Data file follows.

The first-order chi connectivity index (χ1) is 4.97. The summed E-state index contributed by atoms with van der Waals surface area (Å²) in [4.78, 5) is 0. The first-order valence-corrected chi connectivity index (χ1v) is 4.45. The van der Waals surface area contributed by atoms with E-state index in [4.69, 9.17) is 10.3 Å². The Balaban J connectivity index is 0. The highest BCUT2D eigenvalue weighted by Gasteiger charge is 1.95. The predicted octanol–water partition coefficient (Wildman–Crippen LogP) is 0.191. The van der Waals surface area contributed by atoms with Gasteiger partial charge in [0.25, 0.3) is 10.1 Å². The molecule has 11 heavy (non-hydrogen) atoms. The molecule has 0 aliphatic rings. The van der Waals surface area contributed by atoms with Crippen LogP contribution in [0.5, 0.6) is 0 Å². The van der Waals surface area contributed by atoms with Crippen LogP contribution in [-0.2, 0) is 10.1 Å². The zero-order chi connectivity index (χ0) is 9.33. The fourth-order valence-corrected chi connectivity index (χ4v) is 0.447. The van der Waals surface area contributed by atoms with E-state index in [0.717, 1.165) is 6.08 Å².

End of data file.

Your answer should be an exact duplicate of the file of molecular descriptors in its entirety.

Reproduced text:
The first-order chi connectivity index (χ1) is 4.97. The summed E-state index contributed by atoms with van der Waals surface area (Å²) in [4.78, 5) is 0. The first-order valence-corrected chi connectivity index (χ1v) is 4.45. The van der Waals surface area contributed by atoms with E-state index in [4.69, 9.17) is 10.3 Å². The Balaban J connectivity index is 0. The highest BCUT2D eigenvalue weighted by Gasteiger charge is 1.95. The predicted octanol–water partition coefficient (Wildman–Crippen LogP) is 0.191. The van der Waals surface area contributed by atoms with Gasteiger partial charge in [0.25, 0.3) is 10.1 Å². The molecule has 11 heavy (non-hydrogen) atoms. The molecule has 0 aliphatic rings. The van der Waals surface area contributed by atoms with Crippen LogP contribution in [0.5, 0.6) is 0 Å². The van der Waals surface area contributed by atoms with Crippen LogP contribution in [-0.2, 0) is 10.1 Å². The zero-order chi connectivity index (χ0) is 9.33. The fourth-order valence-corrected chi connectivity index (χ4v) is 0.447. The van der Waals surface area contributed by atoms with E-state index in [0.717, 1.165) is 6.08 Å².